Getting to know NFWL Board Member, New Jersey Freeholder Serena DiMaso
When NFWL Board Member and Chair of Membership, Serena DiMaso isn’t serving the people of Monmouth County, New Jersey as their dedicated Freeholder Deputy Director, she’s saving their lives as a volunteer with emergency services.
We interviewed Freeholder DiMaso this month as part of our new NFWL Interview Series to hear more about her volunteer work and her thoughts on how elected officials can go above and beyond the call of duty to volunteer in their communities.
As well as serving as an elected official, you also volunteer with emergency services. Can you shed some light on your work with these services – tell us how you got involved and how you contribute?
I got involved because about 9 years ago or so my sister wanted to take a first aid class and asked if I would take it with her. I was the mayor of the town at the time, so we took the class together, and they asked if she would consider volunteering for the squad because they needed volunteers. She said to me, “We’re not doing anything else, why don’t we volunteer?” Even after she had to quit, I remained. I got involved; I took the training and fell in love with doing it. It’s actually one of the most rewarding volunteer positions that I hold. You can see the results of what you’re doing pretty quickly. Somebody needs you; you get in your car and head over.
Most of the time you are coming from home or from some other location so you have to first get to the building. Time is always of the essence, so it’s a little bit of an adrenaline rush. I’m a little bit of an adrenaline junky, so that’s always been something I enjoy. You get on scene and you address the situation; it’s problem solving. You just go into that emergency mode, you help people, and you see the result of what you are doing just about right away.
In New Jersey, we have first aiders, we have EMTs, we have paramedics; it’s a tier that depends on what level of training you have, and on what assistance you can give to a patient. But the paramedics are paid people. EMTs, first aiders, first responders are generally not paid.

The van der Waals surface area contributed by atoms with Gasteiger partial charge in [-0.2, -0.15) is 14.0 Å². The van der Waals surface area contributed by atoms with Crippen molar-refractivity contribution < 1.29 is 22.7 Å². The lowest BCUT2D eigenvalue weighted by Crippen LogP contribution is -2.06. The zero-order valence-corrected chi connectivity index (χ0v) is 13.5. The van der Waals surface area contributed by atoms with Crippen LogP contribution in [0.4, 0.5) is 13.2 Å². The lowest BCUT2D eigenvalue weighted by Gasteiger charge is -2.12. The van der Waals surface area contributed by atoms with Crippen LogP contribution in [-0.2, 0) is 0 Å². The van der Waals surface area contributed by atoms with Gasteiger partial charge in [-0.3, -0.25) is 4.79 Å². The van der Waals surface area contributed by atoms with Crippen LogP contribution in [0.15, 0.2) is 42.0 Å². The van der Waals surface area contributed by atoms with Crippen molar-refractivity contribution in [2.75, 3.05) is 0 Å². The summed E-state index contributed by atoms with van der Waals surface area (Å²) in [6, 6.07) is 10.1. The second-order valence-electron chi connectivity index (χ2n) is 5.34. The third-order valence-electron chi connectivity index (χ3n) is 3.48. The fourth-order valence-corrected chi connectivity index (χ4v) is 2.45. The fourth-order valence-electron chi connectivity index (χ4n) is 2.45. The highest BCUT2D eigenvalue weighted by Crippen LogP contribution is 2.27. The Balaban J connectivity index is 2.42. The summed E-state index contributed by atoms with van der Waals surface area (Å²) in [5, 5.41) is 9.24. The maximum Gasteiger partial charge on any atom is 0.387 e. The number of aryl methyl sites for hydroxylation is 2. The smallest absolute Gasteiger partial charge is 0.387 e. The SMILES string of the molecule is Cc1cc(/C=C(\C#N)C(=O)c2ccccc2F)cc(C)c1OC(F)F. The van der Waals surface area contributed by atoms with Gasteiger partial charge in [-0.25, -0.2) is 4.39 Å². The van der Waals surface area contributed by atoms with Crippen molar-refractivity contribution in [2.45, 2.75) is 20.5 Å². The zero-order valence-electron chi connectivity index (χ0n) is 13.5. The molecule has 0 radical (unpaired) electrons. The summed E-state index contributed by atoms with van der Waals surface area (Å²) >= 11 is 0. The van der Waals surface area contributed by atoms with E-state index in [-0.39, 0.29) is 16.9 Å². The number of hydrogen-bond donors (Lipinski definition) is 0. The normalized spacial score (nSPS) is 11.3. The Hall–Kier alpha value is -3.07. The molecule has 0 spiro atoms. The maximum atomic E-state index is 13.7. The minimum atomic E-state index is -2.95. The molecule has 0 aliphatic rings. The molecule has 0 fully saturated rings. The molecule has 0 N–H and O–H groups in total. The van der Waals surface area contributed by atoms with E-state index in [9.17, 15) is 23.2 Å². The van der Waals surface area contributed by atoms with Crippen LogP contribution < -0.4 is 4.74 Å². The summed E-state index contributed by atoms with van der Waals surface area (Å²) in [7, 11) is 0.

How often do you volunteer?
My squad works every weeknight; we have coverage 7 pm to 6 am. We have specific crews who volunteer for those nights. I usually do Wednesdays and occasionally Thursdays, and we rotate Saturday night. With my calendar and my schedule, because I have some flexibility, I can answer during the day as well. They push the calls through my phone now. Our chief is a genius. He created a text messaging system that picks up the radio and sends it to you on your phone. So it will literally send a text to my phone with the actual call. If I’m in the neighborhood, I’ll call the police department and tell them I’m available.
Yesterday I actually did three calls in high heels and a dress. And it’s not the first time I did it. I keep a little first aid jacket in my car, and I’ll throw that on over my dress. They were short on volunteers, and in that case I did help the patient. If there’s a female patient, we always like to try to have a female volunteer to make people feel more comfortable.
How has being a public official influenced your work with this squad? How has your position helped or hindered your involvement?
Most people don’t recognize me. I don’t know if they are just thinking, “Why would the Mayor, or now the Freeholder, be on a first aid call?” Plus, generally speaking, if it’s in the middle of the night or early in the morning and I haven’t left for work yet, I have my hair in a ponytail. I usually don’t have makeup on. So I’m not the same looking person to them. My trademark is my long blonde hair and when its up in a ponytail, my underneath hair is very dark. So the police know it’s me, but most people, don’t have any idea it’s me. Even with my nametag on, they don’t process that it’s me.